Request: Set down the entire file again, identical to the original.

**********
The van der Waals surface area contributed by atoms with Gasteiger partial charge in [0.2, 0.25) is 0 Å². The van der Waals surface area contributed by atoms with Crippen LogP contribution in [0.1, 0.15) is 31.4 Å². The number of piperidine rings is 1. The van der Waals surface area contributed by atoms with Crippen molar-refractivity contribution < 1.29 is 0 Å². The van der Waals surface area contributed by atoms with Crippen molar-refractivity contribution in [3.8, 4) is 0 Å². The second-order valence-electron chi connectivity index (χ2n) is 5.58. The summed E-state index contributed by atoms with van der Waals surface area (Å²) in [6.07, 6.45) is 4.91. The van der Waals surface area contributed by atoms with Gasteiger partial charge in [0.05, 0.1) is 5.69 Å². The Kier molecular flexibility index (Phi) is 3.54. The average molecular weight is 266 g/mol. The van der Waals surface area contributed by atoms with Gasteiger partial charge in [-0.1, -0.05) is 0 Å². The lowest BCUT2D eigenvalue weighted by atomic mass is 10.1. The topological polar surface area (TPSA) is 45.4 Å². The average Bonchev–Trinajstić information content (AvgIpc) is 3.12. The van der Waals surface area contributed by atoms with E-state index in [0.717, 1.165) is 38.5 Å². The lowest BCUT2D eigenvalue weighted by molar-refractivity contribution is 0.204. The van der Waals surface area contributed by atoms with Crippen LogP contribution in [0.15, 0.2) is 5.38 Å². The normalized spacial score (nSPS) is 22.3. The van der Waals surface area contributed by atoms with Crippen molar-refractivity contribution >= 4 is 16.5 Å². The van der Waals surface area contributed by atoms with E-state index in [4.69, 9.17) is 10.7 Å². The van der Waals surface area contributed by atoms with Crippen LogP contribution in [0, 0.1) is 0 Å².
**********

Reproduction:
The van der Waals surface area contributed by atoms with Gasteiger partial charge in [0.2, 0.25) is 0 Å². The van der Waals surface area contributed by atoms with Crippen LogP contribution in [0.1, 0.15) is 31.4 Å². The number of piperidine rings is 1. The van der Waals surface area contributed by atoms with Crippen molar-refractivity contribution < 1.29 is 0 Å². The van der Waals surface area contributed by atoms with Crippen molar-refractivity contribution in [3.8, 4) is 0 Å². The second-order valence-electron chi connectivity index (χ2n) is 5.58. The summed E-state index contributed by atoms with van der Waals surface area (Å²) in [6.07, 6.45) is 4.91. The van der Waals surface area contributed by atoms with Gasteiger partial charge in [0.05, 0.1) is 5.69 Å². The Kier molecular flexibility index (Phi) is 3.54. The average molecular weight is 266 g/mol. The van der Waals surface area contributed by atoms with Gasteiger partial charge in [-0.1, -0.05) is 0 Å². The lowest BCUT2D eigenvalue weighted by atomic mass is 10.1. The topological polar surface area (TPSA) is 45.4 Å². The average Bonchev–Trinajstić information content (AvgIpc) is 3.12. The van der Waals surface area contributed by atoms with E-state index in [0.717, 1.165) is 38.5 Å². The lowest BCUT2D eigenvalue weighted by molar-refractivity contribution is 0.204. The van der Waals surface area contributed by atoms with Crippen LogP contribution in [0.15, 0.2) is 5.38 Å². The normalized spacial score (nSPS) is 22.3. The van der Waals surface area contributed by atoms with Crippen molar-refractivity contribution >= 4 is 16.5 Å². The van der Waals surface area contributed by atoms with E-state index in [4.69, 9.17) is 10.7 Å². The van der Waals surface area contributed by atoms with Crippen LogP contribution in [0, 0.1) is 0 Å².